• Billy Tallis - Friday, April 6, 2018 - link

    It's not something I plan to include in most reviews. I only added it for this one because the mechanical drive I happened to have on hand to benchmark was also a 1TB WD Black. On a lot of reviews, I leave out Optane drives for the same reasons. Reply
  • amar.znzi - Friday, April 6, 2018 - link

    > The new controller has a tri-core architecture (probably using Arm Cortex-R cores) fabricated in a 28nm process.
    Please don't speculate. Can you confirm with WD which Instruction Set Architecture is being used?
    Reply
  • Billy Tallis - Sunday, April 8, 2018 - link

    We asked repeatedly, and all we could get was that it isn't RISC-V. But every other NVMe controller used in consumer SSDs uses Cortex-R, and there's no reason to suspect WD is doing anything different. There aren't many alternatives. They designed this controller architecture to put as much of the important functionality on dedicated hardware as possible, so doing something unusual with the CPU cores doesn't present much opportunity for improving performance or efficiency. Reply
  • Klimax - Sunday, April 8, 2018 - link

    Maybe ARC. (Intel uses it for some of their MEs) Reply
  • amar.znzi - Saturday, April 14, 2018 - link

    Oh, it's not. WD has anounced that it intends to transition a large volume of it's products to RISC-V. Thanks, that answered my question. Reply
  • HStewart - Sunday, April 8, 2018 - link

    One question, I have is there any real advantage of using this model version cheaper model - in an USB-C Gen 2 case? Reply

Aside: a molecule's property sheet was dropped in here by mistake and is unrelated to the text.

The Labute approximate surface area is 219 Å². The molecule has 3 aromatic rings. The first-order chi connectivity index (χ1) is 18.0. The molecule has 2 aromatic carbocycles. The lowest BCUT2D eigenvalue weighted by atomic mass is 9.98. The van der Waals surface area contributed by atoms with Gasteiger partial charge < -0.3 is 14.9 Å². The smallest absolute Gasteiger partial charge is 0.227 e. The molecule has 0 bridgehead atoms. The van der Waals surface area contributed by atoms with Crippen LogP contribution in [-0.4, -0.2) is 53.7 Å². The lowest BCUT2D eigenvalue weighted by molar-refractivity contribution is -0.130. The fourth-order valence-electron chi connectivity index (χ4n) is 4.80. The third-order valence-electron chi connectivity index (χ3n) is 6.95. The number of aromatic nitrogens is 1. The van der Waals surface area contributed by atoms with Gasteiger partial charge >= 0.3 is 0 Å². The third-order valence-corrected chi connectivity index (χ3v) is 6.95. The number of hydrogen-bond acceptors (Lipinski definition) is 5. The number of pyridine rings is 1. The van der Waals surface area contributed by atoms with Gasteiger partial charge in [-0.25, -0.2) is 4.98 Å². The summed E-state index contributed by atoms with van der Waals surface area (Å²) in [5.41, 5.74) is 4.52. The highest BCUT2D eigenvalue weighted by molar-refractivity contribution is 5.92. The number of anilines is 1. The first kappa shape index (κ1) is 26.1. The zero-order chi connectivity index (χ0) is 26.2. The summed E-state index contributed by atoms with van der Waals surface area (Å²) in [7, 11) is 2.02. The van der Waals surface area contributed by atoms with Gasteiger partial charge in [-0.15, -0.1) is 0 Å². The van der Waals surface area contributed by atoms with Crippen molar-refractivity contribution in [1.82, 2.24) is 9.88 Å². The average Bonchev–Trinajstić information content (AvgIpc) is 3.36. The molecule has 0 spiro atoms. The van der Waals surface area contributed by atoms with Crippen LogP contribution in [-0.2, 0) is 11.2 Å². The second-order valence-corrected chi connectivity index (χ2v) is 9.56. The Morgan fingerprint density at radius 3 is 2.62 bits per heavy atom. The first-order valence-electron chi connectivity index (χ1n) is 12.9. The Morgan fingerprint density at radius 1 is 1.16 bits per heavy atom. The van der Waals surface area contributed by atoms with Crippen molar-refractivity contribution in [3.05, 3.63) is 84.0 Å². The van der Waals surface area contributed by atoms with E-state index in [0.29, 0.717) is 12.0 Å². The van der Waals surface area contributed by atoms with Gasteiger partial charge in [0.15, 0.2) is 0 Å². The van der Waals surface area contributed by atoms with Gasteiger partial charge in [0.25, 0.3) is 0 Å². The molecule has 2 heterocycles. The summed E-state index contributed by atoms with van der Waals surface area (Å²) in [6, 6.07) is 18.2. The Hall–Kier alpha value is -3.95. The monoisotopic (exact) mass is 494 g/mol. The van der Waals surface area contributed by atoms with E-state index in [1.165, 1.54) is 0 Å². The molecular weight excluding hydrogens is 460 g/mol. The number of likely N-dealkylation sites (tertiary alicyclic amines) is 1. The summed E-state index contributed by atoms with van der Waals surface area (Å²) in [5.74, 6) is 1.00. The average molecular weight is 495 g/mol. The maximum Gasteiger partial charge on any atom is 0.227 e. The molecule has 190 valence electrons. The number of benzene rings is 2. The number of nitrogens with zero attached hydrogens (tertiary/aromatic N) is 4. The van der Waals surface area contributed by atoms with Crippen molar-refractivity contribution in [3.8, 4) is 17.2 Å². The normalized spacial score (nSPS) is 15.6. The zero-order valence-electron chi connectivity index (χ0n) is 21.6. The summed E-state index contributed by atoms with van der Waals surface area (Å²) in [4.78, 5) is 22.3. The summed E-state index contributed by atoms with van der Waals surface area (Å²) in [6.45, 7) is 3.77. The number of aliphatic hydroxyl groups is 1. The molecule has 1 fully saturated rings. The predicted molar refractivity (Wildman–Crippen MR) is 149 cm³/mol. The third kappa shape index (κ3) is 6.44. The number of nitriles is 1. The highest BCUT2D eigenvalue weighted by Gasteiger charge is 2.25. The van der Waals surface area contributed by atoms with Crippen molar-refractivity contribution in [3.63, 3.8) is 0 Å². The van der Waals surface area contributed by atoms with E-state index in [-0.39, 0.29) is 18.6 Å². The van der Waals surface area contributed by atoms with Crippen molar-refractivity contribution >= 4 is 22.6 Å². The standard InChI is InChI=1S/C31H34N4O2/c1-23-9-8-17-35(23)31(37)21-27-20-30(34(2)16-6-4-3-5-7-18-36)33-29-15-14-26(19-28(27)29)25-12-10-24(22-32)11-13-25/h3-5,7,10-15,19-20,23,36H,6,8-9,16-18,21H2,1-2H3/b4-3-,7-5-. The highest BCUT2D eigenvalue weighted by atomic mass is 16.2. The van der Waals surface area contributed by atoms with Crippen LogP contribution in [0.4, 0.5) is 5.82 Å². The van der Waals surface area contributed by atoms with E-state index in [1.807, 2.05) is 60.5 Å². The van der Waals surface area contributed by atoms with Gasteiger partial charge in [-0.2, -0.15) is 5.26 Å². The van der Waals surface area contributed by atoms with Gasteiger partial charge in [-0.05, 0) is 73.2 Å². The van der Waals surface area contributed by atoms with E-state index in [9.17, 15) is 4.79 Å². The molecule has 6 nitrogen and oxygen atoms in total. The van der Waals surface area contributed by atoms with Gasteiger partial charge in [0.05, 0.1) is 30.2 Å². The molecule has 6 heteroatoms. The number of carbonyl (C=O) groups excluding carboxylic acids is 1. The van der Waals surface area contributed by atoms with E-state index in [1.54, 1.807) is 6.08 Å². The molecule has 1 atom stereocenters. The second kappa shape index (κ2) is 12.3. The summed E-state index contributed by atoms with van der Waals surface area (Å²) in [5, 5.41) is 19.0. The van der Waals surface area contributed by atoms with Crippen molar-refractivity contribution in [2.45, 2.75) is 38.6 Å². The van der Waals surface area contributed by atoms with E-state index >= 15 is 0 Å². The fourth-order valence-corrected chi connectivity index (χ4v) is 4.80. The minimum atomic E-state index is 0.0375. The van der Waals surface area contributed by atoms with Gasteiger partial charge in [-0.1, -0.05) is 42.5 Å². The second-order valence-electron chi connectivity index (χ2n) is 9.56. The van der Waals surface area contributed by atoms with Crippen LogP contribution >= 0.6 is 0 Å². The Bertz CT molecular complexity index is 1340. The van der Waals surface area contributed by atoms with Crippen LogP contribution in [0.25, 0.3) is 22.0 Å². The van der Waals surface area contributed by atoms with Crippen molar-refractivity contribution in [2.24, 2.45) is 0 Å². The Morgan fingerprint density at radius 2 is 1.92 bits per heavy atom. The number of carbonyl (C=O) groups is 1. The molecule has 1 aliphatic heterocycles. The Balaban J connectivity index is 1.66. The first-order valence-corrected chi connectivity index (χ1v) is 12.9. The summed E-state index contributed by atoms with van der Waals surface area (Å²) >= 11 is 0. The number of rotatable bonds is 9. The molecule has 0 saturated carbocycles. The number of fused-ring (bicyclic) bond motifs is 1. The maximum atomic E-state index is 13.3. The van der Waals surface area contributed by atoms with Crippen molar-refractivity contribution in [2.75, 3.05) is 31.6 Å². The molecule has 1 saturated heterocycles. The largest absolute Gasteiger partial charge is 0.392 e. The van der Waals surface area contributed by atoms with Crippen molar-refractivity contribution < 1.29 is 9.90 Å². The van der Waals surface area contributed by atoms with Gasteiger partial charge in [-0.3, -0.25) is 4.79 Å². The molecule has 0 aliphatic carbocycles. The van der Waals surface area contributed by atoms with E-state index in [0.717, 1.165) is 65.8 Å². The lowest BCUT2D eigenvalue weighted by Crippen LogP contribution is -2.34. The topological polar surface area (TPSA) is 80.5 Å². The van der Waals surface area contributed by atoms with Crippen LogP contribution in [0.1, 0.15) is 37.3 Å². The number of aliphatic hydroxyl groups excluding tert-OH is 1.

• SanX - Sunday, April 8, 2018 - link

    Which tasks will benefit from fast drives and which will not in real life ? Will Antivirus full clean go faster then 3-4 days currently? Or archieving? Or search for file with specific content? Having 10x read speed will loading Windows go 10x faster then with neanderthal mechanical Western Digital Gold hard drives or only by mere 10%? That what I like to see as tests not that semi-nonsence which resembles proverbial fake news of political media.

    Good would be to see the temperature map on a heavy load, the 10, 13 and even on some drives 20 Watts for such small formfactor is a lot.

    Also I still keep for history some old hard drives which don't giveup their life after 30 years. Will these new ones with guaranteed 5 years then disintegrate after 10?
    Reply
  • MajGenRelativity - Tuesday, April 10, 2018 - link

    Most people don't keep their hard drives for 30 years, as the interface connector is far obsolete by now. I'm not even certain that IDE/PATA goes back that far, and you'd most likely need a highly specialized product to even read/write to that drive. 10 years for an SSD is a reasonable lifespan, as you'd probably upgrade to something faster or denser after that time. Reply